President Barack Obama will visit Tokyo as the first stop of his Asia trip later this week. In his brief, two-day visit, he will meet with Prime Minister Abe to engage in a wide-ranging discussion, including regional security concerns and the Trans-Pacific Partnership (TPP).
Already, there is a growing pessimism that the summit may not yield much substance. Media reports suggest a tough US-Japan negotiation on TPP. Although they emphasize that much progress has been made to bridge the gap, they also hint that it is questionable whether enough progress can be made for the two leaders to declare victory when they meet in Tokyo in a few days.
On political-military issues, as well, not much progress has been made on the alliance management agenda that was agreed upon in October 2013 when US Secretaries John Kerry and Chuck Hagel met their Japanese counterparts in Tokyo.
Still, the upcoming summit between Obama and Abe can play a critical role in jump-starting the process of confidence building between the two leaders, thereby resetting the tone of US-Japan relations at the top level.
The atmosphere surrounding US-Japan relations has undergone turbulence since Abe returned to office in December 2012. Since Abe’s visit to the Yasukuni Shrine-a politically controversial Shinto shrine that enshrines the spirit of Japan’s war victims, including Class-A War Criminal- there seems to be an increasing disconnect between Tokyo and Washington.
Many in the US were frustrated by Abe’s visit to the Yasukuni Shrine because it only handicapped US efforts to build a broad coalition in the Asia-Pacific region against China’s increasingly assertive behavior. It also detracted from Washington’s diplomatic efforts over the past year to refocus South Korea’s strategic attention on Seoul’s No. 1 security concern, North Korea, according to US officials.
Abe’s Yasukuni visit, which took place despite the concerns that had been expressed by US officials and Abe’s closest advisors, has made some in Washington wonder whether Abe indeed intends to challenge the postwar international system that has been built upon the 1951 San Francisco Peace Treaty, which allowed Japan to return to the international community following its defeat in World War II, and enable Japan to enter an alliance relationship with the United States.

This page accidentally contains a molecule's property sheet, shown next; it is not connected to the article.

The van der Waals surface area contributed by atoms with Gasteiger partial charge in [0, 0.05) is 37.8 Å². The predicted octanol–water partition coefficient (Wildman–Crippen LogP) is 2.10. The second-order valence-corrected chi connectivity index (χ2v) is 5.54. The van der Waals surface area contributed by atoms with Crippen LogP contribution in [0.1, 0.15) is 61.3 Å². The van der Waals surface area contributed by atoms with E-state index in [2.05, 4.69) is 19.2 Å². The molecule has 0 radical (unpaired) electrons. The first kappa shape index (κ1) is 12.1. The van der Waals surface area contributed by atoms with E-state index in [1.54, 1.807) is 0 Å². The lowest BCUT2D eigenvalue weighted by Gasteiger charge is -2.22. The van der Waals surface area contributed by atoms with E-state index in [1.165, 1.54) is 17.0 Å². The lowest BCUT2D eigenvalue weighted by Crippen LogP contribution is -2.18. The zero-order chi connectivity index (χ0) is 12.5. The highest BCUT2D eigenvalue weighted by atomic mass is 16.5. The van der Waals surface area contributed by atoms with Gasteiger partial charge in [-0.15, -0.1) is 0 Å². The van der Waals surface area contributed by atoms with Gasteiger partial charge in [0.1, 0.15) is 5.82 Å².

Even among those who are sympathetic to Abe’s desire to pay respect to the Japanese who lost their lives during World War II and were enshrined in Yasukuni, there was an elevated level of frustration over his apparent lack of appreciation of the diplomatic repercussions of his actions.
On the other side of the Pacific, frustration with the Obama administration spiked in Tokyo following the US embassy in Tokyo issuing a statement to express “disappointment” with Abe’s Yasukuni visit. In short, the statement was interpreted as an indication that the Obama administration does not even try to understand that Abe visited Yasukuni to renew Japan’s commitment to continue to uphold its postwar principle of being a peace-loving nation.
Some even blamed the US for being influenced too much by the Chinese and Korean active public diplomacy campaign in the US. Others began to attribute US reaction to the Obama administration being Democratic, implying that the Republican administration might have demonstrated more “understanding” and could have been sympathetic toward Japanese views.
Combined with the uncertainty over what the potential implication of Crimea annexation by Russia may be, there has been a great deal of anxiety over Washington’s intention and capacity to continue to maintain its defense commitment to Japan.
The upcoming summit offers an excellent opportunity for Obama and Abe to begin to bridge the gap that is widening between the two countries. In the summit meeting, Abe should personally reaffirm his commitment to his vision for a Japan that has a robust economy. He should also use this opportunity to articulate his determination to defend Japan’s sovereignty, but in a pragmatic and non-provocative manner.
Obama, for his part, should unambiguously communicate to Abe that he not only values Japan as a critical partner, but also appreciates Abe’s initiatives and leadership to revitalize the Japanese economy, implement difficult structural reform, and take concrete measures to enable Japan to deepen its defense ties with the US.
Most importantly, the two leaders should take this opportunity to explore each other’s vision for the future international order, and their ideas on how the US and Japan should play a role in shaping it. What is certain to be a snapshot of the two leaders standing side-by-side and articulating their shared vision will be a good place to start creating such a narrative.
Photo credit: Yoshikazu TAKADA via flickr